The semantic memory concerns the knowledge of the world and language. Thanks to semantic memory we can remember, for example, the number of days in the week and what they are.
Semantic memory is involved in storing our knowledge about the world, it is our “mental encyclopedia”. It stores words, ideas and concepts. Semantic memory is a long-term memory, so once we have acquired knowledge, it can be retained for a long time.
This memory governs our relationship with the environment because it stores:
- the names of objects
- their functions, characteristics and uses
- the names of abstract concepts
- general knowledge
Semantic memory works by association of categories
Our brain can process information stored in semantic memory. This allows us to make associations between our knowledge and to understand the world or to do more complex thinking. Here is an example of an automatic process we can have thanks to semantic memory:
- A cat is a feline,
- A feline is an animal,
- A cat is therefore an animal.
Semantic memory is, in a way, the dictionary of our knowledge about the world, as opposed to episodic memory which deals with autobiographical facts or events, i.e. everything that concerns us.
Catherine Meyer tells us more in her book “Les nouveaux pays. What we know today about the human mind”.
What is the difference between semantic memory and episodic memory?
It was Endel Tulving who, in 1972, proposed to distinguish two types of memory:
- Episodic memory
- Semantic memory
One is the memory of experience, of events that occur in our lives, a kind of biographical memory. And the other is the memory of knowledge and general facts.
To use an example that Tulving often quotes, we use our semantic memory when we say that Paris is the capital of France, and our episodic memory when we remember our trip to Paris, during the vacations, and the visit of the Eiffel Tower…
Today, most scientists have accepted the theory of episodic memory. After having suffered certain brain lesions, it happens that one is deprived of episodic memory: one can carry out new learning, one can thus make new memories, albeit with difficulty, but it is impossible to remember the origin of these learnings. This was the case with a patient who came to Tulving’s clinic for treatment. She was taught certain information, such as “the sun melts the asphalt”. At the end of the sessions, she was asked, “What does the sun melt?” and she replied, “Asphalt. But, when asked how she knew this, it was discovered that she had no idea how she had learned it.
Semantic memory disorders
Following an incident, a trauma or an illness, it is possible to have an alteration of the semantic memory. It is therefore possible to have difficulty learning new concepts or finding the right words.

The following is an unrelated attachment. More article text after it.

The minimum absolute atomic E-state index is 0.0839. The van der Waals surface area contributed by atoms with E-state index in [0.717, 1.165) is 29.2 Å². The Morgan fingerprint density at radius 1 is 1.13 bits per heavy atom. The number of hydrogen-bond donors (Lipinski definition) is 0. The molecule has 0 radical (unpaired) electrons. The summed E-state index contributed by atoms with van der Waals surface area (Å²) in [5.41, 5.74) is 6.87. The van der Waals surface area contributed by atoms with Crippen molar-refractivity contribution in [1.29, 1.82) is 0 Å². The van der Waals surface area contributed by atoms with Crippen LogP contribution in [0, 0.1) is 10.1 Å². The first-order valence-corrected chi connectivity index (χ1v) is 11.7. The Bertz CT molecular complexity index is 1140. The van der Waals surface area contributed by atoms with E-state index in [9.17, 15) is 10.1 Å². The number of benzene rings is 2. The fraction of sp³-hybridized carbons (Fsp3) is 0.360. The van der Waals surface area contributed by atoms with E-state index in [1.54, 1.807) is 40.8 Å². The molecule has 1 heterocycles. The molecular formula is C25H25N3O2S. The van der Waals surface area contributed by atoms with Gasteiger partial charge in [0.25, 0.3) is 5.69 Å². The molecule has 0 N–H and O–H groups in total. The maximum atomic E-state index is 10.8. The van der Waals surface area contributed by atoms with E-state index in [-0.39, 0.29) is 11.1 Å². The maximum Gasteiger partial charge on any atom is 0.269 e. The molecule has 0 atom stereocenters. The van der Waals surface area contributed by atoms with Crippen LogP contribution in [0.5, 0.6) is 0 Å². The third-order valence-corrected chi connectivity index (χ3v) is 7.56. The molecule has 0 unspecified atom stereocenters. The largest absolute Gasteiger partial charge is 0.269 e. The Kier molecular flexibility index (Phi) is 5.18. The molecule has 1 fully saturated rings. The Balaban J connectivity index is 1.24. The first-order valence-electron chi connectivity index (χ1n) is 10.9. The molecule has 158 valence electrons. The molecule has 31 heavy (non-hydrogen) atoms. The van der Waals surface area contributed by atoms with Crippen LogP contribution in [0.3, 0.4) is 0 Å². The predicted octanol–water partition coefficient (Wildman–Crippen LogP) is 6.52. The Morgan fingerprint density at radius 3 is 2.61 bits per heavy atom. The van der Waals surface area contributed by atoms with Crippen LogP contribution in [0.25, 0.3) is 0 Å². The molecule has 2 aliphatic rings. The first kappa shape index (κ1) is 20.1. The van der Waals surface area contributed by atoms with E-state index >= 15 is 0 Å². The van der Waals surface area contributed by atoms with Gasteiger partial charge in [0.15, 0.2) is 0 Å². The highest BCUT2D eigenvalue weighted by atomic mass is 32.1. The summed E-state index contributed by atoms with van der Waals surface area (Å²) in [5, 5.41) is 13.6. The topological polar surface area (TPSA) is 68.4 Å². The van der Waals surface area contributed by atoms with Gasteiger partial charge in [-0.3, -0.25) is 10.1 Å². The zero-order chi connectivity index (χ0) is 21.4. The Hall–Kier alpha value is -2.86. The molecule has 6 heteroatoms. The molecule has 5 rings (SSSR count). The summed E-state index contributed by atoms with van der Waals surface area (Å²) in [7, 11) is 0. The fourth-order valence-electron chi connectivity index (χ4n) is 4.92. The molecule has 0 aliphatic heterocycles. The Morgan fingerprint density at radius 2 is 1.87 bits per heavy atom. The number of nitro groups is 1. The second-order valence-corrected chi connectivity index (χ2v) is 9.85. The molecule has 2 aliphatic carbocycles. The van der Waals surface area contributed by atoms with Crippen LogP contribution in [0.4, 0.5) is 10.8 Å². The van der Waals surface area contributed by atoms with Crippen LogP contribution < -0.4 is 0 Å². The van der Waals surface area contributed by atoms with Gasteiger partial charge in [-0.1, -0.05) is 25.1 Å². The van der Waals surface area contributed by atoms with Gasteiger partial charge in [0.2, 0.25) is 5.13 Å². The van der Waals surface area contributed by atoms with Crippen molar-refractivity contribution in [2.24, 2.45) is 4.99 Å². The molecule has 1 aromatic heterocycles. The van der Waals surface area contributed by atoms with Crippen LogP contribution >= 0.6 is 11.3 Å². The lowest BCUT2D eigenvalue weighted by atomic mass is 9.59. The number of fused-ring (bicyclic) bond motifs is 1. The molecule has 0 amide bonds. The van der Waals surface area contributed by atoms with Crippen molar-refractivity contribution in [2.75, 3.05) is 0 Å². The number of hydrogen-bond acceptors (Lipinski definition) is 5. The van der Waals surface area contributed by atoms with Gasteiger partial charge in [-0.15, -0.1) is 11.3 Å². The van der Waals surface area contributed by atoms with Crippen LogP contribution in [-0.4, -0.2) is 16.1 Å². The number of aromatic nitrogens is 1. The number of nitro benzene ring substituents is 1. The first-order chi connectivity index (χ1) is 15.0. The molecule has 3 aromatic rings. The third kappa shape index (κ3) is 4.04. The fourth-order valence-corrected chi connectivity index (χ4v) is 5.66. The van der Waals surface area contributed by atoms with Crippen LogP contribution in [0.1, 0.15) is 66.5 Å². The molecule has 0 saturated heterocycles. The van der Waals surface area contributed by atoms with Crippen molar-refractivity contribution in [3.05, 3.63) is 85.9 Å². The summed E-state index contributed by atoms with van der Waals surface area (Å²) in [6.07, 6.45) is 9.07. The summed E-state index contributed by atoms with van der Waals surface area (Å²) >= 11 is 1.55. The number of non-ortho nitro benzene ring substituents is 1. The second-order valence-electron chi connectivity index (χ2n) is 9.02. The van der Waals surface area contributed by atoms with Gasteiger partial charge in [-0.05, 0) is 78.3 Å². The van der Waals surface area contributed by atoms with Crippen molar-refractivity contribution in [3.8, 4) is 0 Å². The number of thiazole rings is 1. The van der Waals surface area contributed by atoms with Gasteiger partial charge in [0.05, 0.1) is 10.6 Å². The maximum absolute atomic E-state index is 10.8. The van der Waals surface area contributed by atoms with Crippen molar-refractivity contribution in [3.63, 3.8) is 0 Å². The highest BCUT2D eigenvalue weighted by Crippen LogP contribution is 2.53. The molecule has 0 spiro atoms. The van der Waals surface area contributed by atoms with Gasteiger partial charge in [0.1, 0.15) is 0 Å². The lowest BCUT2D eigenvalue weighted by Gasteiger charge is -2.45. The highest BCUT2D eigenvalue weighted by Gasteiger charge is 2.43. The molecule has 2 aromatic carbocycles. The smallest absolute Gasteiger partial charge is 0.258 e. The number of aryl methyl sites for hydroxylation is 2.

- Semantic dementia: in this case there is a difficulty in understanding the meaning of a concept, in finding its meaning. On the other hand, this is fluid when it comes to following a pattern (if I have vision problems I go to the optician).
- Lesions in the prefrontal cortex: in this case, the person manages to understand all the words he hears and gives them the right meaning. But he or she cannot make connections between concepts and create or follow patterns.
- Alzheimer’s disease: one of the first symptoms of Alzheimer’s disease is the forgetting of words. Semantic memory is affected in this disease and this can be one of the first symptoms leading to an early diagnosis. Recognizing the symptoms of this disease early on can help to better support people with Alzheimer’s disease during the course of the disease.
Exercises to train and improve your semantic memory
Semantic memory is a cognitive function that can be improved throughout our lives. We can train it from a preventive point of view, but also to recover skills lost due to an illness.
- Learning new languages or traveling: learning new languages can help discover new words and make associations that keep the brain active. For example, traveling can help the brain discover concepts, cultures and people, memorize them and make connections with what it knows. Learning a new language is easier when you are young, but travel is appropriate and useful at any age and also for people with an illness.
- Reading: reading books can be useful to learn new words or not to forget the ones you already know. Also reading newspapers is very recommended to train semantic memory.
- Use semantic memory training applications: there are different applications that can be used. There are crossword puzzle applications or applications like the Dynseo programs, Scarlett and Clint, which offer varied and fun activities to work on several cognitive functions, including semantic memory.